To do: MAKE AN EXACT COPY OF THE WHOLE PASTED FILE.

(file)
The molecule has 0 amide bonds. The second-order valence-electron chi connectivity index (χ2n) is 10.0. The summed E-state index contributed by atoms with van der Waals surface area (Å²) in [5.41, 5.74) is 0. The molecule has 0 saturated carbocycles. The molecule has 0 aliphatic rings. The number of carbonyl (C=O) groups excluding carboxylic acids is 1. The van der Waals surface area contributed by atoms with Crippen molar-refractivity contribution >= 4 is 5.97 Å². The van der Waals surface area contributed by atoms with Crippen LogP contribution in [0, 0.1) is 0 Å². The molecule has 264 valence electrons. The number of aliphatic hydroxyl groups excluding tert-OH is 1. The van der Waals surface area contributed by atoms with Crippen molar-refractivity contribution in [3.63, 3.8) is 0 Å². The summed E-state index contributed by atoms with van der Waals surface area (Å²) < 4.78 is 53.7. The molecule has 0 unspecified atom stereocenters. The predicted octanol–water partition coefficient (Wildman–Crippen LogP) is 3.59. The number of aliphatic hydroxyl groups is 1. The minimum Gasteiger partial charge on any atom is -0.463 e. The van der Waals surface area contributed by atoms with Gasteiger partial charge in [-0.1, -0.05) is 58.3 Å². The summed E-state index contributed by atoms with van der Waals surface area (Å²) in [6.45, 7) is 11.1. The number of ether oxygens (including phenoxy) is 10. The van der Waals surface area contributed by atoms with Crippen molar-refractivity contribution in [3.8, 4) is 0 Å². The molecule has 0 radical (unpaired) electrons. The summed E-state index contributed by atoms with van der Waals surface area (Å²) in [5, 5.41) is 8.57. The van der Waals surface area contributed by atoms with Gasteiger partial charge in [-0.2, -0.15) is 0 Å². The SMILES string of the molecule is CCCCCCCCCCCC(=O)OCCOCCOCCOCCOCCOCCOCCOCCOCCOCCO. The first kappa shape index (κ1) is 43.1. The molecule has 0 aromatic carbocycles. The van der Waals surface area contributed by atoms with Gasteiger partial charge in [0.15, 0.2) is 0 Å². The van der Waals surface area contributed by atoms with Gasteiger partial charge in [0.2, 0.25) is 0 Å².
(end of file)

The molecule has 0 amide bonds. The second-order valence-electron chi connectivity index (χ2n) is 10.0. The summed E-state index contributed by atoms with van der Waals surface area (Å²) in [5.41, 5.74) is 0. The molecule has 0 saturated carbocycles. The molecule has 0 aliphatic rings. The number of carbonyl (C=O) groups excluding carboxylic acids is 1. The van der Waals surface area contributed by atoms with Crippen molar-refractivity contribution >= 4 is 5.97 Å². The van der Waals surface area contributed by atoms with Crippen LogP contribution in [0, 0.1) is 0 Å². The molecule has 264 valence electrons. The number of aliphatic hydroxyl groups excluding tert-OH is 1. The van der Waals surface area contributed by atoms with Crippen molar-refractivity contribution in [3.63, 3.8) is 0 Å². The summed E-state index contributed by atoms with van der Waals surface area (Å²) < 4.78 is 53.7. The molecule has 0 unspecified atom stereocenters. The predicted octanol–water partition coefficient (Wildman–Crippen LogP) is 3.59. The number of aliphatic hydroxyl groups is 1. The minimum Gasteiger partial charge on any atom is -0.463 e. The van der Waals surface area contributed by atoms with Gasteiger partial charge in [-0.1, -0.05) is 58.3 Å². The summed E-state index contributed by atoms with van der Waals surface area (Å²) in [6.45, 7) is 11.1. The number of ether oxygens (including phenoxy) is 10. The van der Waals surface area contributed by atoms with Crippen molar-refractivity contribution in [3.8, 4) is 0 Å². The molecule has 0 radical (unpaired) electrons. The summed E-state index contributed by atoms with van der Waals surface area (Å²) in [5, 5.41) is 8.57. The van der Waals surface area contributed by atoms with Gasteiger partial charge in [-0.2, -0.15) is 0 Å². The SMILES string of the molecule is CCCCCCCCCCCC(=O)OCCOCCOCCOCCOCCOCCOCCOCCOCCOCCO. The first kappa shape index (κ1) is 43.1. The molecule has 0 aromatic carbocycles. The van der Waals surface area contributed by atoms with Gasteiger partial charge in [0.15, 0.2) is 0 Å². The van der Waals surface area contributed by atoms with Gasteiger partial charge in [0.2, 0.25) is 0 Å².